Debunked: Mike Adam's Claims Regarding HPV "Shock Study"

MikeG

Senior Member
From Mike Adams and Natural News


http://www.naturalnews.com/053851_HPV_vaccines_emergency_room_visits_adverse_events.html


I attached the actual study.

On page 1802, the article makes it very clear that the frequency of Adverse Events Following Immunization (AEFI) was extremely low. [Boldface mine]

The study also notes on page 1802 [Boldface mine]:


So, yes, the rates are low and Mike Adams' shock and incredulity are misplaced. They are the product of cherry picking data. Again.
 

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Auldy

Senior Member
Quite a leap from 192 (0.01%) to 19,351 (10%)!

Can we work back to who made the first false claim?
 

MikeG

Senior Member
Quite a leap from 192 (0.01%) to 19,351 (10%)!

Can we work back to who made the first false claim?
I think that it was Mike Adams. He took the number of "emergency department" visits included in the study and linked it directly to the HPV vaccine, skipping over the actual number of patients (192) who reported a reaction to the vaccine.

I'll dig a little more regardless.
 
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Mick West

Administrator
Staff member
The ED visits number of 10% in 42 days does initially sound high in that isolated context. But you need to compare it against the typical number of ED visits by the same demographic, who did not get the vaccine in that timeframe.

And the timeframe is not 42 days. The HPV vaccine is given in three doses, with gaps of 2 and 6 months. The effective timeframe is then 42 days after any one of those vaccinations. i.e. it's 126 days.

However not everyone got 3 doses, so we need to adjust slightly.


20160502-220202-t27sq.jpg

From the "Number of doses.." in Table 1 above, the average number of vaccinations is (6.4*1+9.9*2+82.4*3+0.1*4)/100 = 2.738. So the average period in which they could have an ER visit within 42 days of one of the vaccinations is 2.738*42 = 115 days.

So the question is what percentage of Canadian girls would use the ER in 115 days?

http://onlinelibrary.wiley.com/doi/10.1197/j.aem.2007.02.030/epdf
20160502-220649-p76c1.jpg

Not exactly the same demographic, but 0-14 and 15-24 are both at around 40 visits per 100 population. So if in a year (365 days) there would be 40 visits per 100, then in 115 days there would be 115*40/365 = 12.6 visits per 100 population.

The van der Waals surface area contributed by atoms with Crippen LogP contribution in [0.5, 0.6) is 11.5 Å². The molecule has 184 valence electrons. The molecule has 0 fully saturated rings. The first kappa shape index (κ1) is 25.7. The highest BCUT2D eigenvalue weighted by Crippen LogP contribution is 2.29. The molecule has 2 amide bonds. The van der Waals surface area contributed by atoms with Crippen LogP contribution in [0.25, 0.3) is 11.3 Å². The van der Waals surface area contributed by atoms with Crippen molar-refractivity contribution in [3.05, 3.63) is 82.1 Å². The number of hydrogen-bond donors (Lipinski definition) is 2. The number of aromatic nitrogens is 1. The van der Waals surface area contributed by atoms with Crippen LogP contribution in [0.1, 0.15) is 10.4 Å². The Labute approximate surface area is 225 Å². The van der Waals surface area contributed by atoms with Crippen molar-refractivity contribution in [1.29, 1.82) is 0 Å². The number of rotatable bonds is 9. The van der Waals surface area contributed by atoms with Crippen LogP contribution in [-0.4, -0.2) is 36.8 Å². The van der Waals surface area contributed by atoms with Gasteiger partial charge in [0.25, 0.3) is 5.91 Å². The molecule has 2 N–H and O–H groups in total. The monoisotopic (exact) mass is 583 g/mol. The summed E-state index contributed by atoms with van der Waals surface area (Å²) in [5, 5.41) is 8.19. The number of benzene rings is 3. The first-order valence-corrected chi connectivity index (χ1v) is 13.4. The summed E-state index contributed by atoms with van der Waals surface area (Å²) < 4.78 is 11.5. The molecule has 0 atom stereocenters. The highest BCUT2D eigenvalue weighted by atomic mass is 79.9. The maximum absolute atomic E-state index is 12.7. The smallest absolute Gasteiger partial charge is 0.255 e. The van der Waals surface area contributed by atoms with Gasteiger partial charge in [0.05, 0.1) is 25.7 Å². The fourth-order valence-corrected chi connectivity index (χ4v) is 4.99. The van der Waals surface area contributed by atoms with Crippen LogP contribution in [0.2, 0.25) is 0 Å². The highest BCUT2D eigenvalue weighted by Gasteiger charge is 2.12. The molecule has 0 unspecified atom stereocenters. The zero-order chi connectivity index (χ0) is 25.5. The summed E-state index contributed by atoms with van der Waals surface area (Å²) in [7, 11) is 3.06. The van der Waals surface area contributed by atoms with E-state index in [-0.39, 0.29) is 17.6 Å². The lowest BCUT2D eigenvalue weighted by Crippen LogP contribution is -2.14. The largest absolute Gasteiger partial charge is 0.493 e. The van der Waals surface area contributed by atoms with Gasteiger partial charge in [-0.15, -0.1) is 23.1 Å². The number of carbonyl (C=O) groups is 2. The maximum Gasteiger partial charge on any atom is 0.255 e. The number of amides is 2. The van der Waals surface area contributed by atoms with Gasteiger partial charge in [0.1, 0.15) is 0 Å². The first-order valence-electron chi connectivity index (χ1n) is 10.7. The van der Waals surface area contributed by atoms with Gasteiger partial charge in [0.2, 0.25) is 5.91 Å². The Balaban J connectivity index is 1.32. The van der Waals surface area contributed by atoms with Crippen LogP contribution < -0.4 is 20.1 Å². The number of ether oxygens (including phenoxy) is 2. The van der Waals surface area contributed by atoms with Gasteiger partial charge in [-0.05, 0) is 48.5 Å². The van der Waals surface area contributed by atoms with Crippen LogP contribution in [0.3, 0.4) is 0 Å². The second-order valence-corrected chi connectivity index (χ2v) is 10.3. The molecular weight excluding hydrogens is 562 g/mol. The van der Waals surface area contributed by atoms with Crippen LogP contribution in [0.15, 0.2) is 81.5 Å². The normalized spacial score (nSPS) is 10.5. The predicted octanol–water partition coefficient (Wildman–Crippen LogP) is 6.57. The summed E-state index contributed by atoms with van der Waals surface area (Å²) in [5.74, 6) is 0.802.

Most people do not got to the ER multiple times in 115 days, so the 12.6 visits per 100 population seems very much in the same ballpark as the 10% figure used in the HPV claims.

That is, the rate of ER visits is about average.
 

MikeG

Senior Member
The ED visits number of 10% in 42 days does initially sound high in that isolated context. But you need to compare it against the typical number of ED visits by the same demographic, who did not get the vaccine in that timeframe.

And the timeframe is not 42 days. The HPV vaccine is given in three doses, with gaps of 2 and 6 months. The effective timeframe is then 42 days after any one of those vaccinations. i.e. it's 126 days.

However not everyone got 3 doses, so we need to adjust slightly.


View attachment 18995

From the "Number of doses.." in Table 1 above, the average number of vaccinations is (6.4*1+9.9*2+82.4*3+0.1*4)/100 = 2.738. So the average period in which they could have an ER visit within 42 days of one of the vaccinations is 2.738*42 = 115 days.

So the question is what percentage of Canadian girls would use the ER in 115 days?

http://onlinelibrary.wiley.com/doi/10.1197/j.aem.2007.02.030/epdf
View attachment 18996

Not exactly the same demographic, but 0-14 and 15-24 are both at around 40 visits per 100 population. So if in a year (365 days) there would be 40 visits per 100, then in 115 days there would be 115*40/365 = 12.6 visits per 100 population.

Most people do not got to the ER multiple times in 115 days, so the 12.6 visits per 100 population seems very much in the same ballpark as the 10% figure used in the HPV claims.

That is, the rate of ER visits is about average.
Nicely done.
 

MikeG

Senior Member
I found an interesting study of children born between March 2006 and March 2009 in the province of Ontario.

Although a good deal of the science is beyond me, the information does seem to support the study in the OP.

Ontario Study 2.png
http://www.sciencedirect.com/science/article/pii/S0264410X11004129
 

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